Conductive cotton fabrics have been developed into flexible wearable strain sensors.
A team of scientists from UK-based Cambridge University and Jiangnan University in China has used modified graphene to develop wearable cotton smart textiles.
Based on Cambridge Graphene Center’s Dr. Felice Torrisi’s graphene ink chemistry for wearable electronics, the international team deposited the modified graphene onto cotton fabrics, using vacuum filtration. This process enabled modified graphene inks to adhere strongly to cotton fibers. Heat-treating the coated cotton fabrics enhanced the conductivity and made it durable, even after several washes.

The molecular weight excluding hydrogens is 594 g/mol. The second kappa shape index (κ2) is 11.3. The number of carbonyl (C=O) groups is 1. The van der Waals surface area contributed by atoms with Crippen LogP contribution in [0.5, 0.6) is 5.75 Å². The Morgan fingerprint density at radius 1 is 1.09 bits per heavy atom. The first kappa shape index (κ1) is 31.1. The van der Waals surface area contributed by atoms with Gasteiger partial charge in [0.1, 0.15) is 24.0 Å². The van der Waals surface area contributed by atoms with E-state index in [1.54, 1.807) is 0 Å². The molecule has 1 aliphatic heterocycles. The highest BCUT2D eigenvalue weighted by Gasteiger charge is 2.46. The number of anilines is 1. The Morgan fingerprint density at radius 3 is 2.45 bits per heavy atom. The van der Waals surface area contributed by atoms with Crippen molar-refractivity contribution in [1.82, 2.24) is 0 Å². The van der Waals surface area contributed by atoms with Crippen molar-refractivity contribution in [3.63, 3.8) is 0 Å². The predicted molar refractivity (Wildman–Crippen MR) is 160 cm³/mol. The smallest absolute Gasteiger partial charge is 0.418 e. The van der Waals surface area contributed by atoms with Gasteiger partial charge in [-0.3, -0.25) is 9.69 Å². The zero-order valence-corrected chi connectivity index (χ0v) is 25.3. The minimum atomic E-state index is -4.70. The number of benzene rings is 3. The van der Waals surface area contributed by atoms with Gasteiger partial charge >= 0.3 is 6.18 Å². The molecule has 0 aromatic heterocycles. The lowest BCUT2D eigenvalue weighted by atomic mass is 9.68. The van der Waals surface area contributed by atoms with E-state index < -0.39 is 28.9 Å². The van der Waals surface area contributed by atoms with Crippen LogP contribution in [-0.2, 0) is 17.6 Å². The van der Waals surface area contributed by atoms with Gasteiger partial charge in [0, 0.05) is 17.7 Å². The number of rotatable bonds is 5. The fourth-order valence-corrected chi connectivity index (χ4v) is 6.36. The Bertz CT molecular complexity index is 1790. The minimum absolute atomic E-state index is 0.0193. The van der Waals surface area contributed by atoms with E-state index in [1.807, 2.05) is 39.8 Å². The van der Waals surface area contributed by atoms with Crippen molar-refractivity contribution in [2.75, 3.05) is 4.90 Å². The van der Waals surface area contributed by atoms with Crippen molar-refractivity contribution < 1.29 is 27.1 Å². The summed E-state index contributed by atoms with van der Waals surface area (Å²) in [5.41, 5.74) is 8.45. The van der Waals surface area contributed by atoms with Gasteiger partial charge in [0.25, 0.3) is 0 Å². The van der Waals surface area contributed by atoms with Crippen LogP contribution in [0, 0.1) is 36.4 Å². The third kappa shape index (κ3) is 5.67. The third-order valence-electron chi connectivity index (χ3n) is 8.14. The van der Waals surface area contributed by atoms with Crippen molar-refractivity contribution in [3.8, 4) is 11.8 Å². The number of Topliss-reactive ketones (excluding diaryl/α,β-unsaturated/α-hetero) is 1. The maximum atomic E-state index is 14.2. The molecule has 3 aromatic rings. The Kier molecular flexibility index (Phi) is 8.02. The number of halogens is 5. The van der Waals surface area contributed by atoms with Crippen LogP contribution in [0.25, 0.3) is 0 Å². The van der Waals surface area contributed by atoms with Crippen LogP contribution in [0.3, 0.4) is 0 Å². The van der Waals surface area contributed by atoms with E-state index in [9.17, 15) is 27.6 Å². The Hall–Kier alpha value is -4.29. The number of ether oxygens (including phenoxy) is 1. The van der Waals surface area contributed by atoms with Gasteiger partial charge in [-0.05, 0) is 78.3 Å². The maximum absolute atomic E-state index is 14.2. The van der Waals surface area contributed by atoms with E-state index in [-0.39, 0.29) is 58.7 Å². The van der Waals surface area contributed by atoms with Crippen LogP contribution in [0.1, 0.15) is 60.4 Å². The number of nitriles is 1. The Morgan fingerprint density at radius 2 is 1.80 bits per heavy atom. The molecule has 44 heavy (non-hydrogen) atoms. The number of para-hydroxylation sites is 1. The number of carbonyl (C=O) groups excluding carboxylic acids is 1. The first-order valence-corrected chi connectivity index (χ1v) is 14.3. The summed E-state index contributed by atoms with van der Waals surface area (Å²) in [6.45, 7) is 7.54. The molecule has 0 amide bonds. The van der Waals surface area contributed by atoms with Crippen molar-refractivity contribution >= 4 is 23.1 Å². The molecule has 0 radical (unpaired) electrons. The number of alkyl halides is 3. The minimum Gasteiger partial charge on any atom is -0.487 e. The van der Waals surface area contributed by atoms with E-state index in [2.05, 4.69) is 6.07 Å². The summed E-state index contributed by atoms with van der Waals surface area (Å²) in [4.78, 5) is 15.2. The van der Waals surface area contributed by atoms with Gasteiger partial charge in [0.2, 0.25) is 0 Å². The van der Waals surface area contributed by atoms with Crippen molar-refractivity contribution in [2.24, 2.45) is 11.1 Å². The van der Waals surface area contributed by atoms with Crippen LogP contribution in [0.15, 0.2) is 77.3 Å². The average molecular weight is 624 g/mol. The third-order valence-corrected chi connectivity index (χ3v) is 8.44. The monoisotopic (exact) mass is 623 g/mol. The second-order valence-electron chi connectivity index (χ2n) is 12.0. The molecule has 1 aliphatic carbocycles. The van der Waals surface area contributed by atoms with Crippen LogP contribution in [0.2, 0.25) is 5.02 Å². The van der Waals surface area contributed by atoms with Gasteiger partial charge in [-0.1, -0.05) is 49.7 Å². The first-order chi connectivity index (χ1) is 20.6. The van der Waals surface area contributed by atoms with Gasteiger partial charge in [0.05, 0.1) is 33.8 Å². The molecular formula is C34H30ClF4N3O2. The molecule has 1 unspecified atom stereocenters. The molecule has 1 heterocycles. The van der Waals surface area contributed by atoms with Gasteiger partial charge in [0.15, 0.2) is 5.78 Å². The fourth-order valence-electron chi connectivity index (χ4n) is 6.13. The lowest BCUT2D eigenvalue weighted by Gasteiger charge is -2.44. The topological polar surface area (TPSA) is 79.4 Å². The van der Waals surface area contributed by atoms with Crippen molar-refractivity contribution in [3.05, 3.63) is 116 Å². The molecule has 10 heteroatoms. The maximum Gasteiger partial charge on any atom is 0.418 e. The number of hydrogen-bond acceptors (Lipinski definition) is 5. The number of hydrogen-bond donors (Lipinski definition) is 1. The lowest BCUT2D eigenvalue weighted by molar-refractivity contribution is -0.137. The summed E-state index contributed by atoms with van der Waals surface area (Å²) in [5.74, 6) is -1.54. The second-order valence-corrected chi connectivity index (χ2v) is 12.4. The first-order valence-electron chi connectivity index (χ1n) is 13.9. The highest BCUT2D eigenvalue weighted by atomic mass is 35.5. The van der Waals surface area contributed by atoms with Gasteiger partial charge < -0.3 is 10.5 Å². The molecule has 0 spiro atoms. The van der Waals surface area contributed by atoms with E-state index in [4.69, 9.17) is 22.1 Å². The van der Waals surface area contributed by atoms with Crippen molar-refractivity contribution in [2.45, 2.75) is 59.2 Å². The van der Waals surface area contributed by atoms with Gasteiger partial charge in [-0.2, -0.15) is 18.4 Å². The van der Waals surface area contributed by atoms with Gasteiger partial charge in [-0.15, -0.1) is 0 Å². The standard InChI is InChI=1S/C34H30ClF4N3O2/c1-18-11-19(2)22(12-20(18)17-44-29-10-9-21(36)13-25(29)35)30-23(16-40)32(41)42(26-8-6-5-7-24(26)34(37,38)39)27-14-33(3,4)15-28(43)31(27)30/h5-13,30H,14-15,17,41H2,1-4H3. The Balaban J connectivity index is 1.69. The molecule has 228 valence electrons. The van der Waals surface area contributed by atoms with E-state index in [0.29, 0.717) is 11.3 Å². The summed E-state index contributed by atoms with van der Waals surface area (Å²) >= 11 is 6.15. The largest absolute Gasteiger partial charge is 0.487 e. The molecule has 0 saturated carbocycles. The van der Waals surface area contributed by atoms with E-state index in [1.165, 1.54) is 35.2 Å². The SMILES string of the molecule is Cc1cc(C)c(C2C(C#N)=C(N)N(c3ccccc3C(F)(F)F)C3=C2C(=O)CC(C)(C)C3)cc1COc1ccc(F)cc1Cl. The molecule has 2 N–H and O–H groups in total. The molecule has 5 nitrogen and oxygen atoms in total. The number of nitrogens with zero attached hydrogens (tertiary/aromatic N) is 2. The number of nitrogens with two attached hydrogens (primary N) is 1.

According to Dr. Torrisi, using modified graphene inks makes the process inexpensive and environmentally friendly. More importantly, the modified graphene is chemically compatible with cotton. Cotton strain sensors were able to detect up to 500 motion cycles even after ten wash cycles.
According to researchers, this research can create new high performance wear, sports textiles and fashionable wearable electronic textiles.
The research, which has appeared in a recent issue of journal Carbon, is being commercialized by Cambridge University.